Unidentified Bodies Unearthed in Willacy Co.

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RAYMONDVILLE – Willacy County authorities said they recently uncovered a mystery near a small cemetery.

Willacy County Sheriff Mjr. Ernesto Garcia says his property sits next to the site, north of Santa Monica.

He said in the last two weeks, he watched as student volunteers painstakingly collected DNA and cataloged dozens of unidentified remains.

"They got a backhoe and gently started removing the top layer of soil. They got down about 4 to 5 feet where they started locating these remains," he recalled. "Some of these bodies were in a state of decomposition where there was a visible skull and a skeletal structure.” 

Nearby, you can find markers of Johns and Janes Doe’s, including one depicting a June 27, 2015, date.

Willacy County Judge Aurelio Guerra said they are clues that the Forensic Border Coalition asked to search for in this dig

Garcia told CHANNEL 5 NEWS the group told him they’re working to repatriate these individuals. 

Last year, we followed volunteers in Brooks County where dozens of other unidentified bodies were located.

We were told then that there may be thousands of these unmarked grave sites across the state.

“This problem is not just in Brooks County," said Texas State Associate Professor of Anthropology Kate Spradley. "It’s very widespread. It’s all over south Texas. There are hundreds more that will never be recovered, maybe even thousands.”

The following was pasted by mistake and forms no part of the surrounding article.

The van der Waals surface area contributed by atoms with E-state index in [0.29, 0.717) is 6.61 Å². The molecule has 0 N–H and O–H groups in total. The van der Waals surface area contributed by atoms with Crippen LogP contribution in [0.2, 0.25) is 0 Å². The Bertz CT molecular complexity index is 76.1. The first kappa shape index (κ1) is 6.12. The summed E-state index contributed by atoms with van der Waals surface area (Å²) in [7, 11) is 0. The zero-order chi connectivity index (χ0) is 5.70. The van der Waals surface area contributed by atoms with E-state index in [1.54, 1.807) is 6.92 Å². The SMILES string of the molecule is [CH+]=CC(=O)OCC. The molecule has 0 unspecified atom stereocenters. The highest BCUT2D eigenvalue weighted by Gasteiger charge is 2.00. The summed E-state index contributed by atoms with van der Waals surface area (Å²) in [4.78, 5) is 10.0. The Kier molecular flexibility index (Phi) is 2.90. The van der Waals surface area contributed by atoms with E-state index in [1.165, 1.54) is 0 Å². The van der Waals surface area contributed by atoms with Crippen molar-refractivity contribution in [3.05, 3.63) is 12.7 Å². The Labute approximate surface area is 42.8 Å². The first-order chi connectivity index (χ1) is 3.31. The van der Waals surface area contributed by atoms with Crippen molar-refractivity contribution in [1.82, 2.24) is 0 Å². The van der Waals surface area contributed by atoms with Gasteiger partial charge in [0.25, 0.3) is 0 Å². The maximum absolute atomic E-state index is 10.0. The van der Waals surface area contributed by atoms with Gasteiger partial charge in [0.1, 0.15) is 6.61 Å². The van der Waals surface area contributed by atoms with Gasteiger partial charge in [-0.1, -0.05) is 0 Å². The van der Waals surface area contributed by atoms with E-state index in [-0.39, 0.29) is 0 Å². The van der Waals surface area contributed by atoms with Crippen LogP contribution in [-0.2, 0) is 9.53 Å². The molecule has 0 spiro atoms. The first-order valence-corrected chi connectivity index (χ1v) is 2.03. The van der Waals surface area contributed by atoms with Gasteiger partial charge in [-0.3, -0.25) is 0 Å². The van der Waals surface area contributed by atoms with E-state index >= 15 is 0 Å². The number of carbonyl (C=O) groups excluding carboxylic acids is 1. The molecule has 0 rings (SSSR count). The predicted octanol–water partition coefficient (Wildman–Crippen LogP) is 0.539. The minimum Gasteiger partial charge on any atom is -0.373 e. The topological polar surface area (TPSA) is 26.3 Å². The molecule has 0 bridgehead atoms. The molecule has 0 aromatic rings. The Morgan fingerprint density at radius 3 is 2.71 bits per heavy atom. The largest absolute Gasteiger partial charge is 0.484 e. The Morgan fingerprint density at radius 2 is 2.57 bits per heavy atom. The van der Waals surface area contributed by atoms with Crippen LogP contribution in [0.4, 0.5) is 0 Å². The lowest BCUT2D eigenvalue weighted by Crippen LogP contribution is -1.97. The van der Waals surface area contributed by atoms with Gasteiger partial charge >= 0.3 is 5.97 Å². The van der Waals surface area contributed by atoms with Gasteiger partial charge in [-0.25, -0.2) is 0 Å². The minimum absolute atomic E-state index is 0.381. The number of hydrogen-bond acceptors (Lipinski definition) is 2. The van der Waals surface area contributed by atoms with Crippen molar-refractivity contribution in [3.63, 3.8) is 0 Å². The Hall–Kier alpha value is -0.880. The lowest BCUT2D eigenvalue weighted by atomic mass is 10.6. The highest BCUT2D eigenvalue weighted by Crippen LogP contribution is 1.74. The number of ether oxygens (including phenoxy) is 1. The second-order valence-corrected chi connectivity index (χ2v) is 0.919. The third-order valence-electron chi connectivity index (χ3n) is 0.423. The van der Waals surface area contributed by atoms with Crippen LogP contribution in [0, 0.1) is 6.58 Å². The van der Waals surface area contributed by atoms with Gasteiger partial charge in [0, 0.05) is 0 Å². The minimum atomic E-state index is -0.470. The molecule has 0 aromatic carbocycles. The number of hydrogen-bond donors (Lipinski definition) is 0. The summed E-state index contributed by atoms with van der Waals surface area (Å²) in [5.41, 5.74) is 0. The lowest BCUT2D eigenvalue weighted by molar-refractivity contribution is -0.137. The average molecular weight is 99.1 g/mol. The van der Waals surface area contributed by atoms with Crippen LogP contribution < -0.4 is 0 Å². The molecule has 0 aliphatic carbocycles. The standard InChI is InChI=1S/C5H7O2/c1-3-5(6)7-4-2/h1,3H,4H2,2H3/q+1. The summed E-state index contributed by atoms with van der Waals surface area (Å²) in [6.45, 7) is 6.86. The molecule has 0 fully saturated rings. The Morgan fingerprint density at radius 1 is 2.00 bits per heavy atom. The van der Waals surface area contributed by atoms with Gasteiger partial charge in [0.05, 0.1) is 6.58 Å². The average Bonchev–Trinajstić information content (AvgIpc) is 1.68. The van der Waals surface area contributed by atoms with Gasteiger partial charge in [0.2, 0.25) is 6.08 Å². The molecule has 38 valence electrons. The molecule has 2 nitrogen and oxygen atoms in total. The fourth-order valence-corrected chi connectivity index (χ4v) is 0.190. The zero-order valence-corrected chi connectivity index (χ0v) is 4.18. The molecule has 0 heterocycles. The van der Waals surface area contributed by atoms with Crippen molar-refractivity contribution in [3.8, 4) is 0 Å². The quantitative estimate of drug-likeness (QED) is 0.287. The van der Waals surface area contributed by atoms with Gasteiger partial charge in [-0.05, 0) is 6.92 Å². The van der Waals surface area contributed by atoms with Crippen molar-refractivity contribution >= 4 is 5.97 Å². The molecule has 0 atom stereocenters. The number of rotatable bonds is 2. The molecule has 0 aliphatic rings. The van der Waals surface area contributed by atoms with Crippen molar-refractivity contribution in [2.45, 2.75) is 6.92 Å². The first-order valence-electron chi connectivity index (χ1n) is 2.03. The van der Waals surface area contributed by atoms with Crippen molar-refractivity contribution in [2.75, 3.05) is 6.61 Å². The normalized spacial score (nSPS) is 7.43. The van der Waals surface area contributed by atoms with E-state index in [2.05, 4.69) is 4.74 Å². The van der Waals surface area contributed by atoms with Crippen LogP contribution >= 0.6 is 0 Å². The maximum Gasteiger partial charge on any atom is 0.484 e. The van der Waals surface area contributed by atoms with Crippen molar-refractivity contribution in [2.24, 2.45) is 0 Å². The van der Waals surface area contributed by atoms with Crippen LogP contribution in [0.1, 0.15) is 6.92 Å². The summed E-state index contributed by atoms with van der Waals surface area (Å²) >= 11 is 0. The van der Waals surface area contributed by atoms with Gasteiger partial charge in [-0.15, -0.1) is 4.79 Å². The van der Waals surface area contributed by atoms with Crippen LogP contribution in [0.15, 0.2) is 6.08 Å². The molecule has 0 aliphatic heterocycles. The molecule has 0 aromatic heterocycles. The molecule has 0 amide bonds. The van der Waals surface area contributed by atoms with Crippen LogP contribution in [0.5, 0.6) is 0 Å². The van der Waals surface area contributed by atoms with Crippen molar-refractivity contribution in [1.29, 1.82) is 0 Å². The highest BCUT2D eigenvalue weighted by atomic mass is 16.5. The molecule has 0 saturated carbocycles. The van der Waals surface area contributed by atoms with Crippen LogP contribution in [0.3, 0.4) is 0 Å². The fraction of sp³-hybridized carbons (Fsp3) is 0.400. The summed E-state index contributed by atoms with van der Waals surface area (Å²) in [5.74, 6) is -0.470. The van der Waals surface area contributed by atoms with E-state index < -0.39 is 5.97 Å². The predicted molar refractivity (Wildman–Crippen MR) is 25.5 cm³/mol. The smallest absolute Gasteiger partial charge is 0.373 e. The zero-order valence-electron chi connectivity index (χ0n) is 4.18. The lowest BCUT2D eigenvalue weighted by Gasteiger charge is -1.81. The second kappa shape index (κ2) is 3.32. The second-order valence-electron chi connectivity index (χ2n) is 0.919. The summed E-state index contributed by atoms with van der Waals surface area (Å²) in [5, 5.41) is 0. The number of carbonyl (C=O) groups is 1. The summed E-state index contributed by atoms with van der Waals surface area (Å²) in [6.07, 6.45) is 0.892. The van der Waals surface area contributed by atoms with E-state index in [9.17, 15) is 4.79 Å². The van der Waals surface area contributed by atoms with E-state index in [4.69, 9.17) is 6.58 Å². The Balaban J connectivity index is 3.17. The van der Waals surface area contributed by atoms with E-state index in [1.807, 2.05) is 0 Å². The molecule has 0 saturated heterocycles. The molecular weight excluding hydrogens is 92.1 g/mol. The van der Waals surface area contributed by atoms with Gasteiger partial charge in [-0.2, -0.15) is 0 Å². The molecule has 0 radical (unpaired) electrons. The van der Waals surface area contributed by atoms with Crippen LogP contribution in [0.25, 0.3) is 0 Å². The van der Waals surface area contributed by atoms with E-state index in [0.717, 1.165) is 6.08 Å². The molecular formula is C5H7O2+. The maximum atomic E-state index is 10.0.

Texas state law requires unidentified remains be investigated and mandates keeping DNA samples and records of the burial sites. 

Garcia explained the site in Willacy County had markers, but the graves belonged to Jane and John Doe’s brought 10 to 15 years ago from Cameron County. 

"Most of these remains placed here several years back were unclaimed John Doe’s from Cameron County,” he says. “They were shown dignity by being buried and not left at the medical examiner's office. And what it was, they did a very good job, they buried them.” 

Volunteers now continue that process of bringing dignity to the dead in Brooks County, and now in Willacy County. 

Those helping in last year's excavation and authorities presume many of these remains belong to migrants. The cemetery mapping team told us then that they plan to investigate all Texas counties.


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